Pressure is growing on the First Minister to give evidence to the Holyrood inquiry into the £230m ferry fiasco – after former finance minister Derek Mackay’s scheduled appearance was cancelled.
Opposition MSPs say if Mr Mackay does not appear then his former boss, Nicola Sturgeon, must. He stepped down from Ms Sturgeon’s cabinet last month hours after it was revealed he had sent hundreds of text messages to a 16-year-old boy.
MSPs wanted Mr Mackay to appear before the Rural Economy and Connectivity Committee inquiry, saying his evidence about the ferries was crucial.
Mr Mackay was scheduled to give evidence on March 26 – but that was cancelled last week, we can reveal.
Now MSPs say if Mr Mackay does not give evidence, Ms Sturgeon must answer the questions he would have faced.
The First Minister and her predecessor, Alex Salmond, both made high-profile visits to the Ferguson Marine yard after it was bought by independence-supporting tycoon Jim McColl and won the ferry contracts that secured jobs.
However, as finance minister, Mr Mackay nationalised the shipyard last year amid acrimony between the yard and Caledonian Maritime Assets, who commissioned the ships. They are likely to be more than £130m over budget and three years late.
Shadow transport minister Dean Lockhart, who is on the investigating committee, said: “It is essential Nicola Sturgeon, as his (Mr Mackay’s) boss and as someone involved in all the key decisions relating to Ferguson Marine, appears before the committee to explain her government’s involvement, respond to the allegations of mismanagement and negligence and address all the unanswered questions.”
Committee member Colin Smyth, who is Labour’s transport spokesman, said: “I’ve made it clear the First Minister should give evidence because government did not intervene at an earlier stage to resolve the issue and the only people who can answer questions as to why are the ministers who were there at the time. My view is the committee should also write to Derek Mackay and ask him to give evidence.”
Lib Dem transport spokesman and committee member Mike Rumbles also said Mr Mackay should still give evidence.
“Derek Mackay undoubtedly has information the committee would find helpful to its inquiry,” he said. “I have no doubt members will wish to call him to give evidence in due course.”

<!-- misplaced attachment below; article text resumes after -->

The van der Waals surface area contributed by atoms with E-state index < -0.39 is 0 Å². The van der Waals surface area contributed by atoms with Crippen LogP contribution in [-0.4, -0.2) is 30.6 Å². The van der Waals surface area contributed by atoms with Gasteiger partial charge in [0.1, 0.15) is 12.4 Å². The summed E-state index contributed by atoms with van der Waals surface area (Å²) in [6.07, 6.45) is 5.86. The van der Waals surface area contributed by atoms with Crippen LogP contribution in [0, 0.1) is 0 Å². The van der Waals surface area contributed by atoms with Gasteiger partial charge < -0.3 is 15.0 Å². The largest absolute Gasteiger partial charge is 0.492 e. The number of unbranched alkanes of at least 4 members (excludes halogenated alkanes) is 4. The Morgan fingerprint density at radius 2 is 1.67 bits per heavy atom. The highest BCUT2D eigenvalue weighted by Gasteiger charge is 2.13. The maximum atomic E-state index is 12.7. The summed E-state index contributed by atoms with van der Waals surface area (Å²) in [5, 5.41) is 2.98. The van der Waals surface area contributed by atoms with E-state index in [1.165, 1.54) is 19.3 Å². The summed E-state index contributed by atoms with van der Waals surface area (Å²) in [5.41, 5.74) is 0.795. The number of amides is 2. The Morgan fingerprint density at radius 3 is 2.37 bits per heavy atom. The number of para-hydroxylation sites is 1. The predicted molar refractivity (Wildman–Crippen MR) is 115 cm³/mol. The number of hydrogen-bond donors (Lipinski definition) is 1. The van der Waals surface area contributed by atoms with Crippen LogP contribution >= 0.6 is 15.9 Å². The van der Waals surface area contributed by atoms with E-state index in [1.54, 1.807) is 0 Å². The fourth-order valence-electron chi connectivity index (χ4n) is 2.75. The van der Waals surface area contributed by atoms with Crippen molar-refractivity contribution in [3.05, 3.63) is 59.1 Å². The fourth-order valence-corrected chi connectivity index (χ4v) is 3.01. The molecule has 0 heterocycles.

The committee met in private on Wednesday to discuss which members of the government should give evidence. Mr Salmond previously said he would attend the inquiry. But there is uncertainty as to when this might be as he goes on trial next week for a series of alleged sex offences, which he denies.
The Scottish Parliament said: “In any inquiry, evidence regarding government policy and decisions is usually given to committees by the incumbent cabinet secretary or minister, and it is on that basis the committee has agreed to issue an invitation to the Scottish Government.”
The Scottish Government said: “While the First Minister has not been asked to attend committee, ministers regularly accept formal requests to give evidence. It is for parliamentary committee clerks to issue all invitations.”
Disgraced Mackay rejected £50m offer
Documents about the ferry fiasco suggest former finance secretary Derek Mackay rejected an offer to save the Scottish Government £50 million of taxpayers’ money.
Tycoon Jim McColl offered a share of the ownership in Ferguson shipyard to the government, which he said would “halve the pain” of the increase in the cost of building two ferries for CalMac. Ministers took the shipyard into public ownership after the bill for building the ferries rose to double the original £97m contract price. But in emails submitted to Holyrood’s rural economy committee, Mr McColl warned that if the shipyard was nationalised the Scottish Government would have to bear the full cost of the completing the ferries.
He instead proposed a share in the Ferguson shipyard, which would result in “halving the cost to the Scottish Government, a saving of around £55m”.
Mr Mackay said that the proposed deal could break European rules on procurement and state aid, but Mr McColl said he had received legal advice there were no legal risks.
Mr McColl rescued the shipyard from closure days before the 2014 referendum on Scottish independence in a deal brokered by Alex Salmond.
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